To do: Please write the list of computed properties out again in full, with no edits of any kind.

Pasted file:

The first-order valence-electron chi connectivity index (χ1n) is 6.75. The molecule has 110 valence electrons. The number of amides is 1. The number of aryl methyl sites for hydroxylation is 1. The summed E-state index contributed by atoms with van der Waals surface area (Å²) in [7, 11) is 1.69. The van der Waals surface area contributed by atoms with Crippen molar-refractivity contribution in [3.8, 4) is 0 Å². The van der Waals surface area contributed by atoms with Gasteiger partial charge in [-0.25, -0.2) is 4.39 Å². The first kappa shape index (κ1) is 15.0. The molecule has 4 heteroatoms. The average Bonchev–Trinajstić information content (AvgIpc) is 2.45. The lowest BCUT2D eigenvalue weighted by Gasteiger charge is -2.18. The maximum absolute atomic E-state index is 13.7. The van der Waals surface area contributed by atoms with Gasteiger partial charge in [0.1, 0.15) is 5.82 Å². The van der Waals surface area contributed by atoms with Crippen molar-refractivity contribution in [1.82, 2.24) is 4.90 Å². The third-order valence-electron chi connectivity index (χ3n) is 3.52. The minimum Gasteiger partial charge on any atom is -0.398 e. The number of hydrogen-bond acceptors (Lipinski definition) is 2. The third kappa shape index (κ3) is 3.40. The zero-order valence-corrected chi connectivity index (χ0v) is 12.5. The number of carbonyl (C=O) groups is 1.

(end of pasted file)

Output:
The first-order valence-electron chi connectivity index (χ1n) is 6.75. The molecule has 110 valence electrons. The number of amides is 1. The number of aryl methyl sites for hydroxylation is 1. The summed E-state index contributed by atoms with van der Waals surface area (Å²) in [7, 11) is 1.69. The van der Waals surface area contributed by atoms with Crippen molar-refractivity contribution in [3.8, 4) is 0 Å². The van der Waals surface area contributed by atoms with Gasteiger partial charge in [-0.25, -0.2) is 4.39 Å². The first kappa shape index (κ1) is 15.0. The molecule has 4 heteroatoms. The average Bonchev–Trinajstić information content (AvgIpc) is 2.45. The lowest BCUT2D eigenvalue weighted by Gasteiger charge is -2.18. The maximum absolute atomic E-state index is 13.7. The van der Waals surface area contributed by atoms with Gasteiger partial charge in [0.1, 0.15) is 5.82 Å². The van der Waals surface area contributed by atoms with Crippen molar-refractivity contribution in [1.82, 2.24) is 4.90 Å². The third-order valence-electron chi connectivity index (χ3n) is 3.52. The minimum Gasteiger partial charge on any atom is -0.398 e. The number of hydrogen-bond acceptors (Lipinski definition) is 2. The third kappa shape index (κ3) is 3.40. The zero-order valence-corrected chi connectivity index (χ0v) is 12.5. The number of carbonyl (C=O) groups is 1.